In our meeting, Bechdel pushed me to talk about the big things, the hard things, rather than  circumnavigating the roots of my drive to write. She also encouraged me to get back into my artwork. For most of my childhood, even up until my sophomore year of college, I was sketching and painting and taking photos and videos all the time. I stopped for a couple of reasons. One: I delved more deeply into writing, so I didn’t have as much time for art. Two: Okay, I didn’t make time for art. Three: I thought I needed to “pick” either art or writing, and I felt like I was a stronger writer than I was an artist. Four: My art box full of expensive supplies was stolen off the side of the road in 2013 in Ithaca, IL while I was packing my moving truck. (You know who you are, jerk.) Five: I never reinvested in art supplies because I convinced myself that it was silly and that I sucked anyway, so what was the point?

Photo Credit: MacArthur Foundation

I find labels and categories comforting to a fault. It’s easier to say, “I’m from Iowa City,” where I attended junior high through college, than it is to map out the multiple moves of my childhood. It’s easier to say to people, “I’m a lesbian,” than it is to go into the complicated glittery rainbow of my gender identity and sexual orientation. It’s easier to say, “I’m a nonfiction writer,” than it is to say, “I write nonfiction, and fiction, and plays, and screenplays, and sometimes when I’m really upset I’ll write a poem about my tears. And also I draw stuff. And paint stuff. And film stuff. Also puppets.”

I left my meeting with Alison Bechdel feeling ready to rise to the challenges ahead. She was so kind and thoughtful, listening to me ramble with patience. I realize that I need to explore and consider my own reality—meditate on the self, I suppose—than distract myself with the realities of others. And I’m learning that it’s okay, if not important, to explore the self through many different media so that I might close in on the topics I’m putting off in my writing, the experiences I’m avoiding, and the life-changing events I’m ignoring, as I continue to interpret my own bildungsroman.

Photo Credit: Katharine Monger

Photo Credit: Katharine Monger

A lot to think about, and I apologize for the length of this post considering the great pickings on Netflix these days (have you seen that 1995 IMAX documentary about sharks? It’s amazing!). I’ll finish this post rather awkwardly with my obsessively revised introduction to Alison Bechdel’s reading on November 17th.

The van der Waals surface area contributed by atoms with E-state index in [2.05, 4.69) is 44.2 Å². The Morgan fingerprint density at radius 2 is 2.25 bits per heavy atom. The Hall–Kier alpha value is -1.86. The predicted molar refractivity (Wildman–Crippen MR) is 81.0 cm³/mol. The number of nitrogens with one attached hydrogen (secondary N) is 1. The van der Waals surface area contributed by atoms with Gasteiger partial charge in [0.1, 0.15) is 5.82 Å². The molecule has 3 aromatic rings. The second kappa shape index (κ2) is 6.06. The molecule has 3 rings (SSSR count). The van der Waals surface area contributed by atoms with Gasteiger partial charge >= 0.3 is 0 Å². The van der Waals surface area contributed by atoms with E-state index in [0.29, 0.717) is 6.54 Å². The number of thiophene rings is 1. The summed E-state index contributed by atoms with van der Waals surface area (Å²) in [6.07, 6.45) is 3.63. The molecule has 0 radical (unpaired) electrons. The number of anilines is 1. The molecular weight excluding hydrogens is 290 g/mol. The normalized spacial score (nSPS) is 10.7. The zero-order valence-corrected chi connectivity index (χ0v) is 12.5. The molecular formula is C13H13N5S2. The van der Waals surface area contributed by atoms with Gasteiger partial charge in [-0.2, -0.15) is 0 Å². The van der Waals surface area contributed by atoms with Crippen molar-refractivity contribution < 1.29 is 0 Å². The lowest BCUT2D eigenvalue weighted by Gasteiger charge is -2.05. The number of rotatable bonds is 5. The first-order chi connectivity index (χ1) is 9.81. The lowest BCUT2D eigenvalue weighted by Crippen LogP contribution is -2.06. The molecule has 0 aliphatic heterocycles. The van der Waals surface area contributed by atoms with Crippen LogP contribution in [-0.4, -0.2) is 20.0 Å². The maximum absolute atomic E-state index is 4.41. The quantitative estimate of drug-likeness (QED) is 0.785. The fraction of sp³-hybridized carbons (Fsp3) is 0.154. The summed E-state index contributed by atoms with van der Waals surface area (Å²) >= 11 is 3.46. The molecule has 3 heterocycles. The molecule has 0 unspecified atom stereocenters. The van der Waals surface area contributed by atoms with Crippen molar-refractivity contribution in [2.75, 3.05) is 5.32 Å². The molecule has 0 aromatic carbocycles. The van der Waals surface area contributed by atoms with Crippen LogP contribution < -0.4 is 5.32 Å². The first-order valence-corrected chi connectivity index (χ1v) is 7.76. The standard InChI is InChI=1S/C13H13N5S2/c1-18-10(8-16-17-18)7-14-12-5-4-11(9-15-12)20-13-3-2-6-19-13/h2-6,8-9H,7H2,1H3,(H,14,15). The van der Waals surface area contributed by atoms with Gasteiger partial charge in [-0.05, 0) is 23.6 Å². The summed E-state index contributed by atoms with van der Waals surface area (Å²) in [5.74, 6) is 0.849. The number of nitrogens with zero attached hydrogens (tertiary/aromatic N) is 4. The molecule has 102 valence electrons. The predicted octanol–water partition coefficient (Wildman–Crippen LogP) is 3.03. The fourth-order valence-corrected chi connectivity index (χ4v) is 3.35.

Introduction: Alison Bechdel, Hurst Visiting Professor
November 17, 2015
Washington University in St. Louis
In his famous parable, Plato tells us the story of prisoners chained up in a cave for their entire lives. All they can see are shadows on the wall, cast by the fire that burns behind them, unable or unwilling to turn and face the light of reality head-on. The prisoner who breaks free and dares to turn around is the philosopher. But what if the light is too bright for the philosopher to understand the reality that she sees?
Tonight, our Hurst Visiting Professor in nonfiction Alison Bechdel also ruminates on this question of how to transcend one’s own perspective in order to both discover and come to grips with reality—what poet Adrienne Rich means when she writes of “Reading the Parable of the Cave / while living in the cave.” In Bechdel’s graphic tragicomedies, text and pictures form the lens that enables us to see the importance of facing both the gauzy shadows of our pasts and the fires of our present in order to understand the self.
But, as much her memoirs Fun Home and Are You My Mother? navigate the silences in her family’s history, Bechdel is less interested in unearthing secrets than probing her own reaction to them, her understanding of them, her ability to process them and the effect of that process on her life. In Fun Home, the primary tension is not the revelation of her father’s suicide or his sexual orientation or her own sexual awakening, but instead the way the shadows of his life predict and reflect her own. Her second memoir, Are You My Mother?, recounts her process of writing Fun Home through a series of conversations with her mother, her therapists, her romantic partners, and her philosophical research. She weaves into her work allusions from her internal library of literary influences, from early childhood psychoanalysts to poets to ancient storytellers, from the greats we recognize to the minor voices we may overlook. From her love of Adrienne Rich to her obsession with Donald Winnicott, each of Bechdel’s revelations self interrogate what it is she is looking for, what it means to live a life, and what it means to write one. “When I look I am seen, so I exist,” she writes, a variation on Descartes’ “I think therefore I am.”
Alison Bechdel is the author of the 25-year long running Dykes to Watch Out For, the memoirs Are You My Mother? and Fun Home, the 2015 Broadway adaptation of which won five Tony awards, including a Tony for Best Musical. She is a Guggenheim Fellowship recipient and MacArthur Genius Award winner. We are so honored to have her with us tonight, and we thank her for her gracious mentorship, her artistry, her intellect, her voice. “I am not a writer or an artist,” she writes; “I am a writer and an artist.” And, I would add, by confronting the shadows on the wall and the fires that cast them, she is a philosopher.